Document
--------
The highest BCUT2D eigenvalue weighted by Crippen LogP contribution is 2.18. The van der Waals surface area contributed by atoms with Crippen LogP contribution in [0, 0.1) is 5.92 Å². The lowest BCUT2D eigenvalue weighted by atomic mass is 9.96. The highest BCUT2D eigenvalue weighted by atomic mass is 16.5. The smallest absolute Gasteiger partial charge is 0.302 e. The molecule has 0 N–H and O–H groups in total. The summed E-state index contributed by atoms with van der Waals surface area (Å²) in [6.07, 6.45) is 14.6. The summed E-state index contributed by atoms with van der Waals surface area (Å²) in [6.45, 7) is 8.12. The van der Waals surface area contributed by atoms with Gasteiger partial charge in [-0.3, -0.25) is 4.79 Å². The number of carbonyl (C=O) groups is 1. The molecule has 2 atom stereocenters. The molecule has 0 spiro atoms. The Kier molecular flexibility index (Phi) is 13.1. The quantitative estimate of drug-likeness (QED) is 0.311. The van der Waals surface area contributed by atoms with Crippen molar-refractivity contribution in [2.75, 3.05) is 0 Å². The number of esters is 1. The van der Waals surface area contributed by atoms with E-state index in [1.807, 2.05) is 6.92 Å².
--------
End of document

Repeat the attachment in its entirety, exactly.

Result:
The highest BCUT2D eigenvalue weighted by Crippen LogP contribution is 2.18. The van der Waals surface area contributed by atoms with Crippen LogP contribution in [0, 0.1) is 5.92 Å². The lowest BCUT2D eigenvalue weighted by atomic mass is 9.96. The highest BCUT2D eigenvalue weighted by atomic mass is 16.5. The smallest absolute Gasteiger partial charge is 0.302 e. The molecule has 0 N–H and O–H groups in total. The summed E-state index contributed by atoms with van der Waals surface area (Å²) in [6.07, 6.45) is 14.6. The summed E-state index contributed by atoms with van der Waals surface area (Å²) in [6.45, 7) is 8.12. The van der Waals surface area contributed by atoms with Gasteiger partial charge in [-0.3, -0.25) is 4.79 Å². The number of carbonyl (C=O) groups is 1. The molecule has 2 atom stereocenters. The molecule has 0 spiro atoms. The Kier molecular flexibility index (Phi) is 13.1. The quantitative estimate of drug-likeness (QED) is 0.311. The van der Waals surface area contributed by atoms with Crippen molar-refractivity contribution in [2.75, 3.05) is 0 Å². The number of esters is 1. The van der Waals surface area contributed by atoms with E-state index in [1.807, 2.05) is 6.92 Å².